When Isaac Asimov penned the "Three Laws of Robotics" for a short story, it's safe to say he never imagined they would persist as guiding principles in the real world 75 years later.
And as a writer, I'll cop to no small degree of jealousy for that kind of lasting impact. But I think we can all agree that relying on the wisdom of a past era isn't exactly the savviest way to conceive the technologies of our future.
We find ourselves undergoing a new-reality renaissance, at the onset of what I call the "Era of Plureality." Virtual, augmented, and mediated/mixed realities -- as well as artificial intelligence -- are only just beginning to enter our lives in a meaningful way. But as they continue to develop and converge, they will come to change the fundamental nature of what life is.
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These are the most powerful technologies in human history -- ones that can be used equally as tools or weapons. And how we develop them now, in the early days, will determine the foundation from which they grow into whatever it is they're going to become. We can't go back and fix faulty parameters once they've been locked in place. But don't take my word for it; Jaron Lanier, the father of virtual reality, wrote a whole book on the subject.
Seems like it'd be a good idea to establish a set of principles to guide how we develop these technologies, right?
That's exactly what happened at VRTO (Virtual and Augmented Reality Toronto World Conference & Expo) on June 26.
Dr. Steve Mann has spent 42 years in wearable augmented reality, so he's understandably known as the "father of wearable computing." He's also the Chief Scientist for Meta, General Chair of the IEEE International Symposium on Technology and Society, and Founder of the Wearable Computing project at MIT.
As something of an expert in the power of augmentation, Mann has been developing the "Code of Ethics on Human Augmentation" for 12 years. He kicked off the inaugural VRTO with a keynote presenting the ideas that inform the code.
"We're entering a pivotal era of existential technology of self-determination and mastery over our own destiny," said Mann. "Yet previous work on human-machine interaction has totally missed an important concept, namely the distinction of the two kinds of users of technology: what I call 'usees' (or the 'used') and 'usors.' More important than the 'digital divide' is the 'veillance divide,' i.e. between usees (augmentees) and usors (augmentors) in human augmentation. So the Code sets forth parameters of those who design, build, and install, and run the augmentation tech, and those that are affected by it through no choice of their own."
After the keynote, there was a panel discussion, a follow-up Q&A, and then a town hall meeting to amend, clarify, and ultimately ratify the code. And following some fierce discussion, ratified it was.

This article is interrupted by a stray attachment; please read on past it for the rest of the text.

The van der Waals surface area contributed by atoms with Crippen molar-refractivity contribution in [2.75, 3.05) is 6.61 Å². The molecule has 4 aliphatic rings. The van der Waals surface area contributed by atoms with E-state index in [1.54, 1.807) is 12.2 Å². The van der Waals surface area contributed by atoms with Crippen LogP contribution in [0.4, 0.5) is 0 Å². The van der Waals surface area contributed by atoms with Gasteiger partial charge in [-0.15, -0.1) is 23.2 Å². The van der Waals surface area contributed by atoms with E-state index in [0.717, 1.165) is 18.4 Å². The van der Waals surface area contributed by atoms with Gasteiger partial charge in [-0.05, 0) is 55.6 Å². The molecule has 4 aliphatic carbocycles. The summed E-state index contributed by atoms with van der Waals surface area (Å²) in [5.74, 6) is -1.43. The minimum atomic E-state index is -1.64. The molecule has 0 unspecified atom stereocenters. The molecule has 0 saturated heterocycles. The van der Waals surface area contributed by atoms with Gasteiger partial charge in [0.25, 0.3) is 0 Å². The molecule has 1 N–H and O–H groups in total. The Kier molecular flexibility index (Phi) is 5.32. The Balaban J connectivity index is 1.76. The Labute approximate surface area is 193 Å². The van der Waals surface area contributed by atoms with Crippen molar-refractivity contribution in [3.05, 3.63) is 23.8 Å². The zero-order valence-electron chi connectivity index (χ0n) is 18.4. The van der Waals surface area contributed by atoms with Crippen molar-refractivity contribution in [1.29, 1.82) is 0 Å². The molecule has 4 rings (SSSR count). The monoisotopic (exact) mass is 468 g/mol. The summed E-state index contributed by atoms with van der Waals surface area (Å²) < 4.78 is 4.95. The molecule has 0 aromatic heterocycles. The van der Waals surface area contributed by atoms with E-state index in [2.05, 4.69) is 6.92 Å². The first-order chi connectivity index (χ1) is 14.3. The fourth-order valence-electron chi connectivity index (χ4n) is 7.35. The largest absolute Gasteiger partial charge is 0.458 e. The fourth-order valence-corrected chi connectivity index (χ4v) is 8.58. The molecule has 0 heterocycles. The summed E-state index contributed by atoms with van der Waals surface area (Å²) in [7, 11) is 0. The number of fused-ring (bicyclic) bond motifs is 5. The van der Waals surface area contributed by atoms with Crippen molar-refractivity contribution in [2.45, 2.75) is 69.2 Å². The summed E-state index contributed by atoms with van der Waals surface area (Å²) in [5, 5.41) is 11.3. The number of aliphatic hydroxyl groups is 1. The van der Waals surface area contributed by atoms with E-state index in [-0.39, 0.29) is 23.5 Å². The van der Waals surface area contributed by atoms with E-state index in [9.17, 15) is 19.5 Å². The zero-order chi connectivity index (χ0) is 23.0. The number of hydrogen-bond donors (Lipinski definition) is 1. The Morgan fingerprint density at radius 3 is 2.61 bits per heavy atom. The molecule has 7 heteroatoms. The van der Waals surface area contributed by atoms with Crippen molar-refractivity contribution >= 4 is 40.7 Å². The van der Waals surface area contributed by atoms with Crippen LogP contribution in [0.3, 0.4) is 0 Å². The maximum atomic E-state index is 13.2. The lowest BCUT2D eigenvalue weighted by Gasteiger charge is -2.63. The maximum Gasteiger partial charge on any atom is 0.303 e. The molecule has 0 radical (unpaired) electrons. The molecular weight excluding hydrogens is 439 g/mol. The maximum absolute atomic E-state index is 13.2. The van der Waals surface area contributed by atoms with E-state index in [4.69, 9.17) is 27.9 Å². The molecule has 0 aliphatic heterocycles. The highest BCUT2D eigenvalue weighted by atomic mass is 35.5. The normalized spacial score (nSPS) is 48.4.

i.) the right to know when and how you are being monitored in the real and virtual world;
ii.) the right to monitor the systems or people monitoring you and use that information in crafting your own digital identity;
iii.) the user should be able to understand the world they are in immediately - feedback delayed is feedback denied
The "Toronto Code" was written as a "living document," which means it was designed to be discussed and amended as we learn more and encounter all the complications and nuances that will emerge in the coming years.
"The next step is to finalize the draft of the more universal version of the Code," said Mann. "Note that the 3 laws of the Toronto Code were just 3 of 16 laws, arranged in a 3 by 3 matrix, with marginals (3+3) and total (1), leading to 16 Laws, of which we feel the sensory code is the most important."
To that end, CFC Chief Digital Officer Ana Serrano has spearheaded the creation of the Human Augmentation Consortium.
"Its role is to shepherd the sharing, distribution, ratification, presentation and adoption of this code around the world, and encourage like-minded individuals and organizations to add to its evolution," said Serrano. "I think a lot of people from diverse parts of the AR/VR ecosystem -- from technologists to academics, from marketers to financiers, from consumers to creators/artists -- all know that a 'Code of Ethics' of sorts is going to be an important part of this industry and/or this society that is increasingly becoming augmented by technologies. The problem is where to start. I think THIS particular Code of Ethics and the Human Augmentation Consortium that has been launched to drive its adoption is CRITICAL because it has been informed by a person (and the people with whom he has opened up his experience, namely his students and collaborators) who have lived their lives more augmented by technology than most citizen/consumers. This first-hand knowledge about what such experience is like makes the Code of Ethics of Human Augmentation we ratified together authentic and real."
So what can you do about all this?
"We are currently creating the processes for participation," said Serrano. "But right now, the most important thing we ask the public to do is to read it, share it widely, provide comments and feedback and soon we will be able to share with you how your feedback will be integrated into the evolution of this document."
This is an incredible moment in history, and we have the chance to shape the future into one we'll really want.
"Something really big is brewing here and the public is welcome to join us and be part of it," said Mann. "Here's an opportunity to be part of something really big."
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